Nick Sharratt: 'There's nothing more rewarding than seeing a child enjoying one of your books'
- David Pollock
- 20 December 2018
As Nonsense Room bring their production of You Choose to Edinburgh Christmas, the children's author and illustrator sits down to talk us through his work
Sitting in a booth at Edinburgh's Christmas Spiegeltent on Festival Square, Nick Sharratt is getting a quick preview of the show he's come to the city to see. You Choose is the adaptation of his and Pippa Goodhart's own multiple choice storybook, his most successful of a batch of roughly 250, including works with best-selling authors including Jacqueline Wilson, Julia Donaldson and Giles Andreae. In the background, actors Paul Beeson and Carrie Mancini are doing tech for that morning's performance of Scottish company Nonsense Room's new production.
'I'm really looking forward to it,' says Sharratt, suitcase at his feet as he prepares to fly back to his home in Brighton after he's seen the show. With a beard, colourful shirt and tanktop, and a friendly smile, he has the look of an old-fashioned television presenter about him. 'Nonsense Room have already done the Shark in the Park books, a very wonderful play combining my three short stories, and I was very impressed with it,' he says. 'They suggested You Choose and I'm interested to see how it goes; I remember when I was a boy, one particular theatrical experience was an interactive, improvisational show that I went to, and that stayed with me until I came to make You Choose.'
You Choose – and its sequel Just Imagine – are children's books like no other, vivid explosions of colour and imagery which present not so much a narrative as a pick 'n' mix of situations, settings and costumes for readers to invent their own scenario with; which Nonsense Room represents in the form of audience games and participation. 'I gave a talk once to a group of authors and Pippa Goodhart was in the audience, where she saw a very detailed picture I'd done when I was a boy,' recalls Sharratt of the book's origins. 'She wondered if I'd be interested in having a go at some busier pictures and this was the result.
'She mentioned the idea that it was more like a catalogue,' he continues. 'We both had the same fond childhood memories of looking through Littlewoods catalogues and going into this wonderful dream world where you can choose whatever you like. The hamper was the one I always liked, food is one of my favourite subjects. All that wonderful choice in those catalogues, and it was fantasy, you know? You couldn't really live off Christmas hampers all year round. It's bit daunting when I'm faced with an empty page, but the wonderful reception the book got has made the follow-ups really enjoyable, because I know nothing goes amiss. All that effort, every little detail, and I know somebody, somewhere will pick up every little thing.'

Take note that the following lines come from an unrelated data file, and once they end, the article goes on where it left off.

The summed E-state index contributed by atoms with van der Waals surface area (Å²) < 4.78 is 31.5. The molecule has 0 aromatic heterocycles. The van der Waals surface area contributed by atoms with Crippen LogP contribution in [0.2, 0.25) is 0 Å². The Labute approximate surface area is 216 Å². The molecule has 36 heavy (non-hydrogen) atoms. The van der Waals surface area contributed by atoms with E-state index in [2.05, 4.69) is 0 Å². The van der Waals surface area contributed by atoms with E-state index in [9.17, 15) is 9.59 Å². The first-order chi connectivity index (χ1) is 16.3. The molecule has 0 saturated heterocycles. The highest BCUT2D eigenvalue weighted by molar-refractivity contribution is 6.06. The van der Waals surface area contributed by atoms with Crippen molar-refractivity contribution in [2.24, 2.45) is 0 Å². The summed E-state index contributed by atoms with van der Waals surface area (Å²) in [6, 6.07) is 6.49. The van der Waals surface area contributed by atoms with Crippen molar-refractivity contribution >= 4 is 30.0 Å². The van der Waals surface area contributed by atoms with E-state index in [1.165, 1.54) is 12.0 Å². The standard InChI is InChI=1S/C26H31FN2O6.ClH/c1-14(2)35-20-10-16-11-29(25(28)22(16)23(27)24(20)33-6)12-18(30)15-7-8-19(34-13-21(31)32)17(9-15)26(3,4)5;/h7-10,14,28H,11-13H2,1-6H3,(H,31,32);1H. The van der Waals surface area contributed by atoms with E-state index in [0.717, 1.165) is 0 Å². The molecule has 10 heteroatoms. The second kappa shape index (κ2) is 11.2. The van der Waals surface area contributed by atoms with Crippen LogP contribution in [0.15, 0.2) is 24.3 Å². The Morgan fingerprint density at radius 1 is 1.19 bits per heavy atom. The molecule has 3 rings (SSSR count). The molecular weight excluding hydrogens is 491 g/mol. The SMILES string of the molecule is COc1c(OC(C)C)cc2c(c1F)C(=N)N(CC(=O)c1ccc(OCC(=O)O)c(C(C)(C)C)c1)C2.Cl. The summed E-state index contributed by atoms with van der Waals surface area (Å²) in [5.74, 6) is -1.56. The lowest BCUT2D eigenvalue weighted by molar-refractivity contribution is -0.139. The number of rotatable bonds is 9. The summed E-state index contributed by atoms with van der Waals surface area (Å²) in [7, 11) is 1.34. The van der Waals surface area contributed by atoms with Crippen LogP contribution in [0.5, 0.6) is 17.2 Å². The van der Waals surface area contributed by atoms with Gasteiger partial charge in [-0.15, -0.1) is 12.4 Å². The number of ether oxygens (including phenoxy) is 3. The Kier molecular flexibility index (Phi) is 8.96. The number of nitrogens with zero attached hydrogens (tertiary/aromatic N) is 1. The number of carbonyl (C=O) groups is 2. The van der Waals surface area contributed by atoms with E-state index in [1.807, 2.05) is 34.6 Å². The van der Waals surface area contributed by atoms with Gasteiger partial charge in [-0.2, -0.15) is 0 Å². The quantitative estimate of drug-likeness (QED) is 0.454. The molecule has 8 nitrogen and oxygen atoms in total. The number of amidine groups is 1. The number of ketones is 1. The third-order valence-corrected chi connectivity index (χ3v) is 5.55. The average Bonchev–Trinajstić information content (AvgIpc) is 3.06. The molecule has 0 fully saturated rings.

His deceptively simple, beautifully coloured pictures are drawn by hand and coloured digitally. Sharratt says he wanted to be an artist from around the age of nine, and he studied at art college and originally went into magazine illustration. 'I've always drawn in pretty much the same style as I do now, with a black line and really bright colours. I grew up in the 1970s, so I was influenced by the aesthetic of the time and I never really lost that. I haven't grown up beyond the age of primary school, and I think my colour palette, the way that I draw and my sense of humour seem to strike a chord with children; I have an approachable style that they aren't intimidated by. Picture books is a really lovely area to be in, it gives you a lot of creative freedom and you can really stretch your imagination. I don't have kids of my own, so I rely on my own clear memories of what it's like to be a child and what appealed to me.'
The versatility of Sharratt's style means the books he illustrates cover a wide age range, and at the moment he says he's working on a new Jacqueline Wilson story, some picture books, including those for small toddlers, and that there's a possibility of another 'instalment' of You Choose, although these books are visual research-heavy and can take up to a year to complete. 'I want my readers to be entertained and find the books fun and amusing,' he says, 'and I think that if a book is entertaining then it can have other qualities to it, it can be subversively educational and maybe teach them something new. There's nothing more rewarding than seeing a child enjoying one of your books, and I'm very happy to have found that little niche for myself.'
You Choose is at Festival Square Spiegeltent, Edinburgh, until Sat 5 Jan.